We Should Talk Review
Talking into and out of trouble
It may not be the same for everyone, but the phrase "we should talk" conjectures an ominous mood. Sure, the phrase could just be a preface for good news, but more often than not, a bad conversation is sure to follow. The type of conversation that would make you think back on prior discussions to try and remember if you said or did something bad. Considering the awkward feelings it may generate, We Should Talk seems like a perfectly apt title for a narrative experience. One that asks you to think about what you say and how you say it. And depending on your reactions, perhaps that phrase won't carry such a negative reputation.
In We Should Talk, you step into the shoes of an unnamed young woman who is stationed at her favorite bar. The Getaway serves as the perfect location to unwind after a difficult day of work. The drinks are plentiful, the bartender is friendly, and the mood is just right. After exchanging pleasantries with Sarah, the bartender, your current girlfriend, Sam, begins texting you. In one night, you'll juggle between your relationship with Sam, the ex-boyfriend who is back in town and in the bar, and a stranger next to you who appears to be waiting for a date of their own. How you choose to interact to the three of them will determine the course of your romantic future.
Considering that it is built around these conversations, We Should Talk lives and dies by their quality. The most engaging partner is Sam, which makes sense considering she is the one you have the strongest connection with. The dialogue between you and her feels natural, and the characterization given to your partner is strong. Just from the messages, you develop an understanding of her history and how that affects your current relationship. Maybe it's because I have been in similar situations in the past, but I genuinely felt bad when I did something to upset her. Brushing off their concerns and qualms carries all the awkward weight it would in real life.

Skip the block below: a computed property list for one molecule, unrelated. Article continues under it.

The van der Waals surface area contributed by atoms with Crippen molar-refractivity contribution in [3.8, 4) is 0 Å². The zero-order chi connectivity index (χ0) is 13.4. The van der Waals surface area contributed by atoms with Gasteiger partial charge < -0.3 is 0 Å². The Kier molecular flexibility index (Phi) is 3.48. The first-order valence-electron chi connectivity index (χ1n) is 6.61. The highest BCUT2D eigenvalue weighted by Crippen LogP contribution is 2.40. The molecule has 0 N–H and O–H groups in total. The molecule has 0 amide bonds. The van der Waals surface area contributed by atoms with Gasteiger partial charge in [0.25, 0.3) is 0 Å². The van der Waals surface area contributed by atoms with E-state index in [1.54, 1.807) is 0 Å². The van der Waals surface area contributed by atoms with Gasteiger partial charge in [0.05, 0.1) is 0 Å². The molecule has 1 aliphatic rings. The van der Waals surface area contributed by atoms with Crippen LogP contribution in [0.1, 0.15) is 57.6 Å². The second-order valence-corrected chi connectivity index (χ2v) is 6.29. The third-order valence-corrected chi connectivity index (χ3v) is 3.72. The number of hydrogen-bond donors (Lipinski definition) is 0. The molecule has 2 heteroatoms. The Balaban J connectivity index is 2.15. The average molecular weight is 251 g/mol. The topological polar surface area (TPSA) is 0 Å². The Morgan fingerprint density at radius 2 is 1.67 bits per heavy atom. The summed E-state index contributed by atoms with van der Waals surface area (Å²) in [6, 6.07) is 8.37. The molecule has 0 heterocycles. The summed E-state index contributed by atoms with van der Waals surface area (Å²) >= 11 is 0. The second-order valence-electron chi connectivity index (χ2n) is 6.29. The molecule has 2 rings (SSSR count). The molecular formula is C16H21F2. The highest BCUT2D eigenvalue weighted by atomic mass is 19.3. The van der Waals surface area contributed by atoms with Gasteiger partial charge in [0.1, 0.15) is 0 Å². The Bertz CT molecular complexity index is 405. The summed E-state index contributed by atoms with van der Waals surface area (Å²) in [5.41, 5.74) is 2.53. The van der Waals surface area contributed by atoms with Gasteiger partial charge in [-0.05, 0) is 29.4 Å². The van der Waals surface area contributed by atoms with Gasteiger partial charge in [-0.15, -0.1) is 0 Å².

It's a shame that this level of care wasn't given to the other characters hanging around the bar. Sarah seems like good company, but outside of some flirting, she doesn't offer much besides a cold drink. Dante, the ex who is back in town, could have been an interesting personality to deal with. He may be back for a gig, but he also has his eyes on you. Even if you agree to meet on the side, the conversation wraps up too quickly. You don't get a picture of the relationship you had with him other than the fact that it happened.
Finally, there's Jimmy, the stranger who is waiting for his date. He comes on strong, and how you react to that will determine if you gain a new friend or not. The game doesn't give you enough incentive to want to befriend this person, though, other than just trying to be nice. With as little development there is for each of the three patrons, it's hard to get invested in their tales.
Then there's the fact that the player character is little more than a blank slate for you to inhabit. We get little information on her past, other than the fact that she goes to this bar a lot and that she used to date Dante. And when you do get the opportunity to delve more into her backstory, there's nothing there but boilerplate dialogue. You get so caught up with dealing with Sam and her bag of issues, that you learn little about yourself. It makes these conversations feel off from the real deal. If one person is harping on their issues, the other usually has a frame of reference to relate to it from. If you hear about someone's parents, you can usually relate it to your own. But since you don't have any of that history, it just turns into you being nothing more than a sounding board for Sam's problems.